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Tuesday, November 22, 2011

Info Post
(Published in The New Indian Express, School Edition, on 21 November, 2011, retrieved from

NOTE: This is not opinion; it's something like a lesson out of a Civics textbook, intended for schoolkids, and possibly journalists who need to write an explanatory article or package, are time-pressed, and therefore free to plagiarise.

When Parliament meets for the winter session, which runs from November 22 to December 21, with 21 working days, one of the priorities in the legislative agenda is the passing of the Lokpal Bill.
Parliamentary Affairs Minister Pawan Kumar Bansal has said the government is determined to introduce the Lokpal Bill, as a first step to fighting corruption. Incidentally, Anna Hazare has threatened to go on yet another hunger strike if the Bill is not passed during the winter session.
The Bill is currently being debated by a Parliamentary Standing Committee, which will submit its report soon. But introducing the Bill is only the beginning of the process. There are various stages of discussion before the Bill is signed into Law, whereupon it becomes an Act.
The First Reading
The Bill is only a draft of a legislative proposal. Once it is framed, it has to be published in the newspapers for suggestions from the public. After accommodating these, a modified draft of the Bill can be presented for the First Reading in one of the Houses.
It can be introduced in either House of Parliament – Lok Sabha or Rajya Sabha – and can be introduced either by a Government Minister (Government Bill) or a Private Member (Private Member’s Bill.)
The member who presents the Bill (member-in-charge) must ask the Speaker for leave to introduce it. If anyone opposes this, the Speaker can ask the opposing member to explain why, and allow the member-in-charge to counter it. Then, the House is asked to vote in favour of or against introduction of the Bill. In some cases – for example, that the Bill involves laws that are beyond the competence of the House – the Speaker may call for a full discussion before the introduction of the Bill.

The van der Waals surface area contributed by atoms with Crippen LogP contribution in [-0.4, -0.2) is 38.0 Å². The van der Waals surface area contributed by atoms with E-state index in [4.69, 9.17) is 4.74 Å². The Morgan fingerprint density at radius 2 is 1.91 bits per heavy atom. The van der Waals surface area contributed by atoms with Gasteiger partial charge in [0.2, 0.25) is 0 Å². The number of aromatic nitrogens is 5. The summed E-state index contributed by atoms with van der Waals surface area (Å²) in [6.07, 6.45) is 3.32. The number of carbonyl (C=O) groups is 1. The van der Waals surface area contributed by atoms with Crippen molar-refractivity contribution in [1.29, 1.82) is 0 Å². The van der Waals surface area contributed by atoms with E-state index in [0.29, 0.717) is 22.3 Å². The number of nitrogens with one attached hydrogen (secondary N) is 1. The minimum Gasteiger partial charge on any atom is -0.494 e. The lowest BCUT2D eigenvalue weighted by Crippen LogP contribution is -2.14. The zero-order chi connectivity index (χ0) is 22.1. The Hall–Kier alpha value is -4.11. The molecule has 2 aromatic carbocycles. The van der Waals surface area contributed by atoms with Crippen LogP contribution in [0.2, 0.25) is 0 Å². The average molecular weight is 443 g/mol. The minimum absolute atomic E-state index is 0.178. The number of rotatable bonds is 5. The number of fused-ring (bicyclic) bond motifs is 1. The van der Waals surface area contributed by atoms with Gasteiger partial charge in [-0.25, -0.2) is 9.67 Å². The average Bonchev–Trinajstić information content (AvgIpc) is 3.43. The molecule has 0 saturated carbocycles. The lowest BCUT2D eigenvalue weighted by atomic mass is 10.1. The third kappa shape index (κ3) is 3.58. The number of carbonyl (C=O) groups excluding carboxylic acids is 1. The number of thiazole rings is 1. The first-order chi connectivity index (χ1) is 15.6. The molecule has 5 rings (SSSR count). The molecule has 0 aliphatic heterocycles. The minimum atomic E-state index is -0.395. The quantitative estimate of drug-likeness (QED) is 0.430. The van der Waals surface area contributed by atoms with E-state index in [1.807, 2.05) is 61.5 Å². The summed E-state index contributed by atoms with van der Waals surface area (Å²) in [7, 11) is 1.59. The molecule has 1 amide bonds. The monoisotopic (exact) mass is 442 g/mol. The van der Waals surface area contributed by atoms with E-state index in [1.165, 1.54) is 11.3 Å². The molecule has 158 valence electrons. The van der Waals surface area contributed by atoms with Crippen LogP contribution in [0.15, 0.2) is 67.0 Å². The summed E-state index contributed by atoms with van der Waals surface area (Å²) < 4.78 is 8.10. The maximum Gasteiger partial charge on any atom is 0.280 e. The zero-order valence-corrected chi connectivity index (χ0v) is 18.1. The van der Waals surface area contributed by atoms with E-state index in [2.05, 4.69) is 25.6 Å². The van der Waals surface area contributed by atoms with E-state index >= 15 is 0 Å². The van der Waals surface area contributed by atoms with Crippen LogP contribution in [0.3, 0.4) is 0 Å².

If there is no opposition, the minister may read the Bill, explaining the provisions and principles if necessary.
This stage is known as the First Reading of the Bill. After this, it is published in the Official Gazette. In some cases, if the Speaker grants permission, the Bill can be published even before it is introduced. If that happens, the Bill is introduced in the House without waiting for leave to do so.
The Standing Committee
After the introduction of a Bill, the Presiding Officer of the House in which the Bill has been introduced can refer it to a Standing Committee to scrutinise it and make a report. The Committee, in addition to examining the general principles and clauses of the Bill, can also ask for expert opinion or public opinion. The Committee will then submit the report. In the case of the Lokpal Bill, Bansal has said he expects the report to be submitted by December 1.
The Second Reading of the Bill
This happens in two stages. In the first stage, there will be a general discussion on the principle behind the Bill, in the House in which it was introduced. The House may refer the Bill to a Select Committee of the House, or a Joint Committee of the two Houses, or circulate it across the country to get the people’s opinion, or take it directly into consideration.